Our parents have told us stories of their time at school, as have our grandparents, and we even see TV series set at the time that our great-grandparents or great-great-grandparents were school children. So, when do children start going to school?
It’s said that the first mention of when pupils attended school as a group comes from the Greeks. The Ancient Greeks attended classes of reading and writing, physical education and music, but the majority were adults. Likewise, the schools of Mesopotamia were talked about, but they were only a very small group of children. The rest were older who, by the way, got classes from dawn till dusk.
School as we know it was “conceived” by the Czech philosopher John Amos Comenius, who, in the 17th century designed a 24-year system which would practically start when a child was born.
Comenius’s ideas appealed to the 18th-century French philosopher Jean Jacques Rosseau, which were then used in the development of schools in France, England, Germany and Holland in the 19th century, where many parents had to work in the first factories in Europe. Interestingly, many of the founders of these schools were workers in these factories as children, and fought against child exploitation when they became adults.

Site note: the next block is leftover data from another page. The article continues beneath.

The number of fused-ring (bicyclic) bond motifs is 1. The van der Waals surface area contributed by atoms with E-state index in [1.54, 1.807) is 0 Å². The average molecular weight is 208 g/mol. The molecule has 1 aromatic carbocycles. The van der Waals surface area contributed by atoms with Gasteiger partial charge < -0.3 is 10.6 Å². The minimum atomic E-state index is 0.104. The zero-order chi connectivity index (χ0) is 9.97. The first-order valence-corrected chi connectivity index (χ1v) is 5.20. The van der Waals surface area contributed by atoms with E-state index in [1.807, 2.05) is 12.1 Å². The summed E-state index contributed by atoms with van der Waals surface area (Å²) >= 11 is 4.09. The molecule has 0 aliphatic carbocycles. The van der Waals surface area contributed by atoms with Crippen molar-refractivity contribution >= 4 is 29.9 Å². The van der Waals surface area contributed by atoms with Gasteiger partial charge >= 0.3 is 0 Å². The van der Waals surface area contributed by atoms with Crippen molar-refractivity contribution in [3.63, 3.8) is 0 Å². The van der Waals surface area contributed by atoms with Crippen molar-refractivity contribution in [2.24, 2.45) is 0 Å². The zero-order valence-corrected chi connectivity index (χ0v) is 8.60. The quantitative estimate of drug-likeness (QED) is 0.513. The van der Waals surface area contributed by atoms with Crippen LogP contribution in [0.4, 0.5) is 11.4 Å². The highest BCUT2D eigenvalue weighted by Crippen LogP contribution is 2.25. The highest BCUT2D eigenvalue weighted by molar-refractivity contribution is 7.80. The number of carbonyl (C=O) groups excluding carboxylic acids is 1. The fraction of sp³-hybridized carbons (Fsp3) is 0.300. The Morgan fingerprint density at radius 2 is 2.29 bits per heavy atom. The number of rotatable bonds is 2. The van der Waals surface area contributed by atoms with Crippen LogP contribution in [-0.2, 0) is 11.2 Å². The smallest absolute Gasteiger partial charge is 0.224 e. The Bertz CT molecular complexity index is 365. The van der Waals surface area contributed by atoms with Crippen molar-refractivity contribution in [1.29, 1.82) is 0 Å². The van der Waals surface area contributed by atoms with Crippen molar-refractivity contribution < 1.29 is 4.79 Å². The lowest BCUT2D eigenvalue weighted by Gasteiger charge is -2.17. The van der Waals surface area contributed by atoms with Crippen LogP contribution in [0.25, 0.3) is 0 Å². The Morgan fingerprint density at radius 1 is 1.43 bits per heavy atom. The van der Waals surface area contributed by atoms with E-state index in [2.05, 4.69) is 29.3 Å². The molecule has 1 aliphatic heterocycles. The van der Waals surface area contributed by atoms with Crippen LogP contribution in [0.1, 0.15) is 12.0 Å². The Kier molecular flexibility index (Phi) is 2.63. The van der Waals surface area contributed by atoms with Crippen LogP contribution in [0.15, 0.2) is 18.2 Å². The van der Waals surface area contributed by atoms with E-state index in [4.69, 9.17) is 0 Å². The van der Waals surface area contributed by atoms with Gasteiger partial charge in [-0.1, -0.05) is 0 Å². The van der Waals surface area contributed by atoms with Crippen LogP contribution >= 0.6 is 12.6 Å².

In the beginning these schools formed part of the “welfare” society (remember that at the time children that came from wealthy families had private tutors); but soon the governments of the different countries would end up taking control of these schools and preparing the teachers.
So, depending on each country, the schools would be created at different dates. But at the end of the 19th century there would be schools almost like the ones we know throughout Europe today.
Now you know a bit more about the history of schools. As you can see, we’ve be able to have an education for quite some time now. Let’s think about that!